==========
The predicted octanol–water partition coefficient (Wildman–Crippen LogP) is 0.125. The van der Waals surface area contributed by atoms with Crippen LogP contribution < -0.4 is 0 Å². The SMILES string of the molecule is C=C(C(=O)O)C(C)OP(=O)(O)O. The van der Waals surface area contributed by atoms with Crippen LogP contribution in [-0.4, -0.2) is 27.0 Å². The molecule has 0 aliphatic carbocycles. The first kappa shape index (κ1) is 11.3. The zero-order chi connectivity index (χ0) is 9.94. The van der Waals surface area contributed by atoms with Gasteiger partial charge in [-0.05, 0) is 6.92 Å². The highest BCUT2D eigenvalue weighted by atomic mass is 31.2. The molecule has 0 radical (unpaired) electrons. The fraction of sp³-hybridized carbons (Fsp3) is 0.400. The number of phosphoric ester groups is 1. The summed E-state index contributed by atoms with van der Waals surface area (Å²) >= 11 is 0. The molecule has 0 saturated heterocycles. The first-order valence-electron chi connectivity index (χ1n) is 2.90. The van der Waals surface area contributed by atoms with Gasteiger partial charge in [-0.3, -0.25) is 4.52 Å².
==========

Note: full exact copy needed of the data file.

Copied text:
The predicted octanol–water partition coefficient (Wildman–Crippen LogP) is 0.125. The van der Waals surface area contributed by atoms with Crippen LogP contribution < -0.4 is 0 Å². The SMILES string of the molecule is C=C(C(=O)O)C(C)OP(=O)(O)O. The van der Waals surface area contributed by atoms with Crippen LogP contribution in [-0.4, -0.2) is 27.0 Å². The molecule has 0 aliphatic carbocycles. The first kappa shape index (κ1) is 11.3. The zero-order chi connectivity index (χ0) is 9.94. The van der Waals surface area contributed by atoms with Gasteiger partial charge in [-0.05, 0) is 6.92 Å². The highest BCUT2D eigenvalue weighted by atomic mass is 31.2. The molecule has 0 radical (unpaired) electrons. The fraction of sp³-hybridized carbons (Fsp3) is 0.400. The number of phosphoric ester groups is 1. The summed E-state index contributed by atoms with van der Waals surface area (Å²) >= 11 is 0. The molecule has 0 saturated heterocycles. The first-order valence-electron chi connectivity index (χ1n) is 2.90. The van der Waals surface area contributed by atoms with Gasteiger partial charge in [-0.3, -0.25) is 4.52 Å².